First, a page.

Don't open your eyes under the water and more art by Przemysław Tyszkiewicz

Don't open your eyes under the water, 1998
60 x 85 x 0.1 cm (h x w x d)
USD 2 000
for sale


The artist's interest in the very roots of the craft, in the anonymous woodcarvings and etchings of XV and XVI century, in the works of Shongauer Durer as well as the Flemish masters, influenced by Peter Breughel the Elder and H.Bosch has helped him to work out his own independent imagery. The imagery in turn makes a reliable vehicle to convey individual emotions and personal mythology. The efforts of Tyszkiewicz may also be regarded as the experiment in the dialogue with the human spirituality of the ancient times, the dialogue witch has been carried beyond the limits of history. Underneath the period costumethe works of Tyszkiewicz are sending us a clear message; they are voices of modern times speaking for present anxieties, hidden threats and long lost sources of spiritual energy. We often feel hurt by his attempt at provocation and scandal; our moral sense, our religious beliefs, our social standards are exposed and vaulnerable; we smell sulphur yet we are unable to decide whether the sulphur is satanic or healing. We would not have felt in that way if the works were merely portraying the good old times.
No contemporary work of art I have ever seen is more permeated by Gothic spirit than the works of Tyszkiewicz. It's gothic not only for numerous motives of knights, hen-footed castles and ancient pictures of the sun and the moon. These pictures always stir our imagination, just as medieval bestiaries or scary chimeras of artists' own invention do. Certainly that is the important characteristic of his works. But even more so is the artistic form through which Tyszkiewicz intuitively emphasizes the atmosphere of impending threat and hidden aggression. His works elicit the feelings of vulnerability, anxiety and alienation. It's typical for Tyszkiewicz that he never takes advantage of the natural potential of etching techniques to create ''painting effects''. His works remain well disciplined by the sharp cuts of the engraver's tools. It's the form which creates atmosphere and brings about the air of unuttered warning: Beware! There exist the lands long ignored and last in oblivion, but it is there were are instincts and emotions grow their roots. The natives of that land are numerous. They have settled down amid our post-industrial reality just as the herds of limestone demons and gargoyles dwell the walls of cathedrals. You are easily deceived by their decorative charm: :''Funny little monsters'' – you think. But you had better check if they don't hatch from their stony shells and begin to crawl.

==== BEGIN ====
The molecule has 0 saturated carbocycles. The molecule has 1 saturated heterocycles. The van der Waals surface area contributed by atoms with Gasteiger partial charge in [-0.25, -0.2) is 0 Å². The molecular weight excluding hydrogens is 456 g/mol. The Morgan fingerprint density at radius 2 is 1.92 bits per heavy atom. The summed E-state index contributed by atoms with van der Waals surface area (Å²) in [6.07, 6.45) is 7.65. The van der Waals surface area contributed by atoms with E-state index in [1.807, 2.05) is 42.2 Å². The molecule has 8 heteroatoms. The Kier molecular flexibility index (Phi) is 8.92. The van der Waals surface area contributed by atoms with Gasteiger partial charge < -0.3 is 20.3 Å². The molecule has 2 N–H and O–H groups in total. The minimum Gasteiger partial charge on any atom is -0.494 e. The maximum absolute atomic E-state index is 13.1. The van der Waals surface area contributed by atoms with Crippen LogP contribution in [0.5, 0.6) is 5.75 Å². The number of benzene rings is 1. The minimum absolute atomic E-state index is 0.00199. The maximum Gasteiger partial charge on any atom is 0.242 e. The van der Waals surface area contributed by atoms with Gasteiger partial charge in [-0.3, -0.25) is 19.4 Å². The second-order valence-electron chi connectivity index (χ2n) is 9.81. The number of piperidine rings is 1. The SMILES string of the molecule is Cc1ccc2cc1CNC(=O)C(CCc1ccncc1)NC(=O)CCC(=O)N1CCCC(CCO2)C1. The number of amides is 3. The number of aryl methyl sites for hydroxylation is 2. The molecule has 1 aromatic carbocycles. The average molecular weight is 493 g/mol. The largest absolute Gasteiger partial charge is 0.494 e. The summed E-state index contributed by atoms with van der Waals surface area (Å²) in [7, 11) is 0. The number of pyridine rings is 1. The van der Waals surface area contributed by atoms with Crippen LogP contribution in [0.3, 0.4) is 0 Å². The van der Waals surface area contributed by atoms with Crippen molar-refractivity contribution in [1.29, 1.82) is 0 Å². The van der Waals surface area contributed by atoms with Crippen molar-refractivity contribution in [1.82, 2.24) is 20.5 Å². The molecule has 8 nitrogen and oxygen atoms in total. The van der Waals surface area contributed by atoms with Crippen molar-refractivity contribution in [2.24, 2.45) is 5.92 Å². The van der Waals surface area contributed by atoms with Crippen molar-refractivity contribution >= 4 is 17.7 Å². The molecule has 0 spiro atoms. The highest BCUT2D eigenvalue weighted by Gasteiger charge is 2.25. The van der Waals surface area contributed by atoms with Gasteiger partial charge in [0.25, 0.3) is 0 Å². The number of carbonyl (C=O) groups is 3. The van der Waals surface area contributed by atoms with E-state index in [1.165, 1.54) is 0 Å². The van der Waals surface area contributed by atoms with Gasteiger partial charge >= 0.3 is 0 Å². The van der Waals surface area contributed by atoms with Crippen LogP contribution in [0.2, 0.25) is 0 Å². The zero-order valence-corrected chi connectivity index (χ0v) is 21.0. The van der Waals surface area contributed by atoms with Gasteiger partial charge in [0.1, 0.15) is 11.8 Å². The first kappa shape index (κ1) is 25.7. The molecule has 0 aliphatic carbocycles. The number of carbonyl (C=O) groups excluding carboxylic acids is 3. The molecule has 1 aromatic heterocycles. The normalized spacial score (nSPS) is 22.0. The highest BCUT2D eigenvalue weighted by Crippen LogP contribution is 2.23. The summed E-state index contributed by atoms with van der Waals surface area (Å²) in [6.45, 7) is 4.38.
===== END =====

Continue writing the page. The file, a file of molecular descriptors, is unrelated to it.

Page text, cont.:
In 1998 Tyszkiewicz had been awarded the Daniel Chodowiecki Prize garnted by the Gunter Grass Fund. The awarded work was a pentaptych: five spearated pieces of work united in form and content. Executed in aquatint the pentaptych surprised the public not only by the visionary worlds it represented and outstanding craftsmanship, but also by it's size (each plate is 60 x 80 cm big); if it were to be hung in proper order and given the designed passe-partous and frames it would occupy at least four meter long wall. It was rare occassion when an engraver, quite naturally restricted in scale to smaller sizes had reached beyond its limits – into the monumental. There had been some precedents in the works of the Neue Wilde – the circle of German artists, although they employed less complicated techniques.

more from Tyszkiewicz

Iron circles, 2010
74 x 49 x 0.1 cm (h x w x d)
etching / aquatint

Votum to the City, 1999
65 x 95 x 0.1 cm (h x w x d)

Snakes and planes, 2001
67 x 94 x 0.1 cm (h x w x d)
etching / aquatint

Night Flowers, 2002
67 x 94 x 0.1 cm (h x w x d)
etching / aquatint

At dawn a black ocean blossome..., 2002
67 x 94 x 0.1 cm (h x w x d)
etching / aquatint


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